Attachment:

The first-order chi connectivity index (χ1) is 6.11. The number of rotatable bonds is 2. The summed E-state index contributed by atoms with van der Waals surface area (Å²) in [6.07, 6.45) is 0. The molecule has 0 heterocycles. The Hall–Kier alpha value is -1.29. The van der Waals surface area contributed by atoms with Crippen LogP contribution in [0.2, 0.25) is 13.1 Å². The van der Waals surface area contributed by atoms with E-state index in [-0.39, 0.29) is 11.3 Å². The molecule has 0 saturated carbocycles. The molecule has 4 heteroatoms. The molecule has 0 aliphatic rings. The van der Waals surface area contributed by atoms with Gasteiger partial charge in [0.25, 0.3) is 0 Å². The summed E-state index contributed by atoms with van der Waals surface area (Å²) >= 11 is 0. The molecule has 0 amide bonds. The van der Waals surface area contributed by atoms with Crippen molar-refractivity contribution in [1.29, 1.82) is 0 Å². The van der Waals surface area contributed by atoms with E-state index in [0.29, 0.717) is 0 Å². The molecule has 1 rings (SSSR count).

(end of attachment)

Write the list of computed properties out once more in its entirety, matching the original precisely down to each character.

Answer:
The first-order chi connectivity index (χ1) is 6.11. The number of rotatable bonds is 2. The summed E-state index contributed by atoms with van der Waals surface area (Å²) in [6.07, 6.45) is 0. The molecule has 0 heterocycles. The Hall–Kier alpha value is -1.29. The van der Waals surface area contributed by atoms with Crippen LogP contribution in [0.2, 0.25) is 13.1 Å². The van der Waals surface area contributed by atoms with E-state index in [-0.39, 0.29) is 11.3 Å². The molecule has 0 saturated carbocycles. The molecule has 4 heteroatoms. The molecule has 0 aliphatic rings. The van der Waals surface area contributed by atoms with Gasteiger partial charge in [0.25, 0.3) is 0 Å². The summed E-state index contributed by atoms with van der Waals surface area (Å²) >= 11 is 0. The molecule has 0 amide bonds. The van der Waals surface area contributed by atoms with Crippen molar-refractivity contribution in [1.29, 1.82) is 0 Å². The van der Waals surface area contributed by atoms with E-state index in [0.29, 0.717) is 0 Å². The molecule has 1 rings (SSSR count).